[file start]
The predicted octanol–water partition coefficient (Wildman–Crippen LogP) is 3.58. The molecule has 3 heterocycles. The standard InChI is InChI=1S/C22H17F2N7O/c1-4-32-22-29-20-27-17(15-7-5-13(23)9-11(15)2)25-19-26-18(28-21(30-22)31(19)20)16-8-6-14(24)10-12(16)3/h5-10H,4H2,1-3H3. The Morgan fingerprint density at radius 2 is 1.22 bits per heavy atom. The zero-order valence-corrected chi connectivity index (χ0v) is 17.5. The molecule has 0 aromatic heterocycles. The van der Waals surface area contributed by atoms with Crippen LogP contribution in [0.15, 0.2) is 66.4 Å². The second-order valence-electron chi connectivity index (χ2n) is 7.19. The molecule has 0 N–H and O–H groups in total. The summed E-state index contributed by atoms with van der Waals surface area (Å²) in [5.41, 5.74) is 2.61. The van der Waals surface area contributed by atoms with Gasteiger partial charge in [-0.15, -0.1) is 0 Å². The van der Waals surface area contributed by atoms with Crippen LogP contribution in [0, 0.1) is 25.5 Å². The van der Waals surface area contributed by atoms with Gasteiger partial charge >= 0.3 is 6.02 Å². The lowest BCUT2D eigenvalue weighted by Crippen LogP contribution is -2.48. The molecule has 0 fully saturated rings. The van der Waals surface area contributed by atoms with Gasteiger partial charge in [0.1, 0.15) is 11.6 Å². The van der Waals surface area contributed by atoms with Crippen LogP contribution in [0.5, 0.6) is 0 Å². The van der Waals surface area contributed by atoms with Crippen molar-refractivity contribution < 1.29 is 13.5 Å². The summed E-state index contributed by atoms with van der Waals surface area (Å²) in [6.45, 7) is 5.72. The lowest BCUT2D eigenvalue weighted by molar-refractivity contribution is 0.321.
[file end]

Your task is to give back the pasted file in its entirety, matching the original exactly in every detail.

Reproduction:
The predicted octanol–water partition coefficient (Wildman–Crippen LogP) is 3.58. The molecule has 3 heterocycles. The standard InChI is InChI=1S/C22H17F2N7O/c1-4-32-22-29-20-27-17(15-7-5-13(23)9-11(15)2)25-19-26-18(28-21(30-22)31(19)20)16-8-6-14(24)10-12(16)3/h5-10H,4H2,1-3H3. The Morgan fingerprint density at radius 2 is 1.22 bits per heavy atom. The zero-order valence-corrected chi connectivity index (χ0v) is 17.5. The molecule has 0 aromatic heterocycles. The van der Waals surface area contributed by atoms with Crippen LogP contribution in [0.15, 0.2) is 66.4 Å². The second-order valence-electron chi connectivity index (χ2n) is 7.19. The molecule has 0 N–H and O–H groups in total. The summed E-state index contributed by atoms with van der Waals surface area (Å²) in [5.41, 5.74) is 2.61. The van der Waals surface area contributed by atoms with Gasteiger partial charge in [-0.15, -0.1) is 0 Å². The van der Waals surface area contributed by atoms with Crippen LogP contribution in [0, 0.1) is 25.5 Å². The van der Waals surface area contributed by atoms with Gasteiger partial charge >= 0.3 is 6.02 Å². The lowest BCUT2D eigenvalue weighted by Crippen LogP contribution is -2.48. The molecule has 0 fully saturated rings. The van der Waals surface area contributed by atoms with Gasteiger partial charge in [0.1, 0.15) is 11.6 Å². The van der Waals surface area contributed by atoms with Crippen LogP contribution in [0.5, 0.6) is 0 Å². The van der Waals surface area contributed by atoms with Crippen molar-refractivity contribution < 1.29 is 13.5 Å². The summed E-state index contributed by atoms with van der Waals surface area (Å²) in [6.45, 7) is 5.72. The lowest BCUT2D eigenvalue weighted by molar-refractivity contribution is 0.321.